Several years ago, I had 3 credit cards. After having financial issues (job loss and several other unfortunate events), I was not able to keep up with the monthly payments. I stopped payments on all credit cards except few essential loans such as car loans. I have not made any payments on credit cards since then.

Fast forward 6 plus years, I would like to take care of those accounts. To my knowledge, all of them are currently charged off.

I talked to few friends and they mentioned that any payment(s) now would reactivate the Statue of Limitations, giving the debt owners legal right to file a lawsuit. And in the event if I pay them off in full or settle for less than owned, it will stay in my credit report for 10 more years, making both options unacceptable. The third option is not pay anything and wait until they fall off next year from the credit report. If I do not pay, then it would fall of the credit report in 1 year or so; however, I would still be responsible for the debt.

The question here is if I should settle and pay the unpaid accounts now or wait until they fall of my credit report and then negotiate the settlement offer with an understanding that creditors won’t report it back to any of credit bureaus.

  • How would you ensure that they don't report it after you pay to settle the debt? Commented Aug 1, 2018 at 22:17
  • Good question. I guess I don't make any payment until we reach such an agreement and it would be a part of the negotiation. But the risk is still there.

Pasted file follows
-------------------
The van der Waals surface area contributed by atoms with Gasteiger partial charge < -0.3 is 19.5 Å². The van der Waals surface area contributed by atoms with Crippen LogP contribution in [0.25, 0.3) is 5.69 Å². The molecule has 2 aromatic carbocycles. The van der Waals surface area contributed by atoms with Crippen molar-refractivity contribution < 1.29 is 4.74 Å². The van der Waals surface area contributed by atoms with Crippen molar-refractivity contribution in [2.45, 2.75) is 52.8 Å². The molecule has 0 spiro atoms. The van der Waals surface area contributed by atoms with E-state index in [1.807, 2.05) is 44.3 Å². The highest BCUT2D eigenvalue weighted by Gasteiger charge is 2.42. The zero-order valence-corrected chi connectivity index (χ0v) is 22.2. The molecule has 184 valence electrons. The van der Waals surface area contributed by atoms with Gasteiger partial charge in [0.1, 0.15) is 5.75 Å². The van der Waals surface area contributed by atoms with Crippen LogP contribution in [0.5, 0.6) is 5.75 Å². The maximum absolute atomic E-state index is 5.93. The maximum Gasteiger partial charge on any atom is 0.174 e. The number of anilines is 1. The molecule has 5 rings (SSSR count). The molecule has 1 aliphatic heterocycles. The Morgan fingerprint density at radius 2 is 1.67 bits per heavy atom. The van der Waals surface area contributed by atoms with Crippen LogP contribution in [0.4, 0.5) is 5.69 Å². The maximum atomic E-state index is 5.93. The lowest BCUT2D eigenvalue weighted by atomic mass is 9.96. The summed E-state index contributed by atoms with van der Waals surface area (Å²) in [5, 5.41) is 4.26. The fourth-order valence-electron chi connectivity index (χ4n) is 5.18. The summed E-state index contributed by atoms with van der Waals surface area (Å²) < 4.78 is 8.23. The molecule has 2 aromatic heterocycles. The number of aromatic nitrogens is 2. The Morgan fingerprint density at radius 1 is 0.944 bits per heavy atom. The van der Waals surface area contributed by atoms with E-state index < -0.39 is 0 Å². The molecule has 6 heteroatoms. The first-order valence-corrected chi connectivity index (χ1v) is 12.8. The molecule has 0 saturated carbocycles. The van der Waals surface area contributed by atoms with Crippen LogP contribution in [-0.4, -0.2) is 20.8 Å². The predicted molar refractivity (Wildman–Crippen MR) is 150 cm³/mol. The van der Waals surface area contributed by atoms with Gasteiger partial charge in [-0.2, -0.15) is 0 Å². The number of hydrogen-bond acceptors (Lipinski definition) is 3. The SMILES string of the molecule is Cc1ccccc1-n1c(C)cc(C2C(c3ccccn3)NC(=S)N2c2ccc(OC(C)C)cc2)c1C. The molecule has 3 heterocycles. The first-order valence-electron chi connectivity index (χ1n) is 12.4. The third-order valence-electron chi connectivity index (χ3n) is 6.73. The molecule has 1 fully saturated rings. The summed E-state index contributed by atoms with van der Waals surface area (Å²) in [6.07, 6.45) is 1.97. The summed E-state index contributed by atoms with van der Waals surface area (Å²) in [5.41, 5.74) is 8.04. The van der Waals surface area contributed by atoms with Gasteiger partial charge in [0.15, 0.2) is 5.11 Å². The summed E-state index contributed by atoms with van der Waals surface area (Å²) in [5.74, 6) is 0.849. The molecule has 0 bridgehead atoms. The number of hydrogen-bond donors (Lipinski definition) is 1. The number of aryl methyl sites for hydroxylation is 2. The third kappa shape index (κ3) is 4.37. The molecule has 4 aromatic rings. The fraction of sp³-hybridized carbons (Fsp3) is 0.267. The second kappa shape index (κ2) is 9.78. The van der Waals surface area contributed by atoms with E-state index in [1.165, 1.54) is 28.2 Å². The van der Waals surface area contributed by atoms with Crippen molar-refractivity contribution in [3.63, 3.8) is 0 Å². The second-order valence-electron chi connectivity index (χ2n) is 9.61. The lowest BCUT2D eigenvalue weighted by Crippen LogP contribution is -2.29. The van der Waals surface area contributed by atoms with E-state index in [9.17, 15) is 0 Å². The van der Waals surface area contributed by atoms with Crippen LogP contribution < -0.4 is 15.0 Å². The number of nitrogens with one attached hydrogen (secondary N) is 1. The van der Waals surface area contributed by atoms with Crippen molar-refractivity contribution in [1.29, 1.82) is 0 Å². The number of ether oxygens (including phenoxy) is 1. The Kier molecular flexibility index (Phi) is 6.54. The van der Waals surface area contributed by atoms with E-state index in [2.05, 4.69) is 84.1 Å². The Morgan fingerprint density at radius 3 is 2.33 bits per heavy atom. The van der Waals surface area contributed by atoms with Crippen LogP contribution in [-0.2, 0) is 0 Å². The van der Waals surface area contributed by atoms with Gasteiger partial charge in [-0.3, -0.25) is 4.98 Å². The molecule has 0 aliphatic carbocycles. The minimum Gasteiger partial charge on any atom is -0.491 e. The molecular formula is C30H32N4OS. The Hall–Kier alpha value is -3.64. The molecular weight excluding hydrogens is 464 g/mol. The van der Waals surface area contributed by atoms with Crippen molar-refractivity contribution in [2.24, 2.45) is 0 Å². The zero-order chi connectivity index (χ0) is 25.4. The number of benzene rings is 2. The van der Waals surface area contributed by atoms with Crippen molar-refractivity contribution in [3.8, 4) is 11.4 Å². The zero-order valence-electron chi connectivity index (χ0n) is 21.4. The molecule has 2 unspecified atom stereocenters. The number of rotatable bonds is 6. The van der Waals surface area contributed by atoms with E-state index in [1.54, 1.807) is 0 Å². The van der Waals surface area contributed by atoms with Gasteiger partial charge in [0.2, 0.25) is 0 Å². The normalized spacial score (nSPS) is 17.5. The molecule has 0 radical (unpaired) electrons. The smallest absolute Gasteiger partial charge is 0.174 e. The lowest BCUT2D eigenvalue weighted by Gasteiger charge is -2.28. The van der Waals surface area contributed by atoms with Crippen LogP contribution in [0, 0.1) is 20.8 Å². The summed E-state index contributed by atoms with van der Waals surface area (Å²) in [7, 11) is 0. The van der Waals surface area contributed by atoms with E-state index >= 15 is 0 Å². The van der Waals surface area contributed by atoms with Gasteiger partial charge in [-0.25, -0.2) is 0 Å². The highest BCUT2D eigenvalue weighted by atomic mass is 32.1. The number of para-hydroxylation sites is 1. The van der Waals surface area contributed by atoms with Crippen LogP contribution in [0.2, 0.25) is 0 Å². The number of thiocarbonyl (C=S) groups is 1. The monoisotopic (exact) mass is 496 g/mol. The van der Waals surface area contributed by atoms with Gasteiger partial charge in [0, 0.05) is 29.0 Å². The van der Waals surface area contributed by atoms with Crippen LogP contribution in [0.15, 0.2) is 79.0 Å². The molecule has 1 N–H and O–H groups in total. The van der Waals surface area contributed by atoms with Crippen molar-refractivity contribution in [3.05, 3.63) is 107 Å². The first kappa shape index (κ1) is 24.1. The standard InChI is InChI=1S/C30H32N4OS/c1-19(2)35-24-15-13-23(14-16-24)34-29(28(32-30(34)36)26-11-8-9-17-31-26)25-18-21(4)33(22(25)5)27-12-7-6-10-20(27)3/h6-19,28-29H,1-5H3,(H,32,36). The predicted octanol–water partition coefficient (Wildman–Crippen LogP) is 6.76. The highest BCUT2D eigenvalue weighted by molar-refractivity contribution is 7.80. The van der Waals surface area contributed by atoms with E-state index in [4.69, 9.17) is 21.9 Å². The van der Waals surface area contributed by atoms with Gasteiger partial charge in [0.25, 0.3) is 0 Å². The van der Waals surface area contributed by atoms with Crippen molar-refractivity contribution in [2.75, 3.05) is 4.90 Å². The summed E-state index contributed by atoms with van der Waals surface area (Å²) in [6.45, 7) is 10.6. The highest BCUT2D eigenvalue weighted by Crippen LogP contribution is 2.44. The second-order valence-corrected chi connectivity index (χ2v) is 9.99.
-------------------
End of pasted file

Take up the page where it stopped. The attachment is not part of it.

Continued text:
– mt.elixir
    Commented Aug 1, 2018 at 22:23
  • 1
    None of the creditors have taken legal action to date?
    – Hart CO
    Commented Aug 1, 2018 at 22:37
  • Assuming US, what state are you in? The statute of limitations for collecting debt is not the same as the timeline for reporting a debt.
    – Hart CO
    Commented Aug 1, 2018 at 22:45
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    What are you trying to accomplish? Since the statute of limitations is up, the creditors have no right to collect the debt. What makes you think you're responsible for the debt after the statute of limitations is up? Commented Aug 2, 2018 at 1:45

1 Answer 1


NO, you don't owe any debt after the statute of limitations expires. After the SOL term has passed the debt legally "poofs" into history. The creditors lose the debt due to a lack of diligence. However, if you are not careful you can revive the statute of limitations. Do not validate the debt in any way including offering to pay.

Keep in mind credit card companies are not necessarily subject to the laws of your state. There is likely language in the contract along the lines of "This agreement is made under the laws of [some favorable state] ..." meaning you must look up their state law.

Further, do not ignore a court notice if they do sue. All you have to do is show the judge the debt is time-barred and it will be dismissed without trial. If you don't show up, you lose by default though.

As a note, it sounds like they may have kept your debt on their books as you do not mention receiving a 1099C for a cancelation of debt. So be prepared for that or a lawsuit as the matter does not appear to be settled completely.

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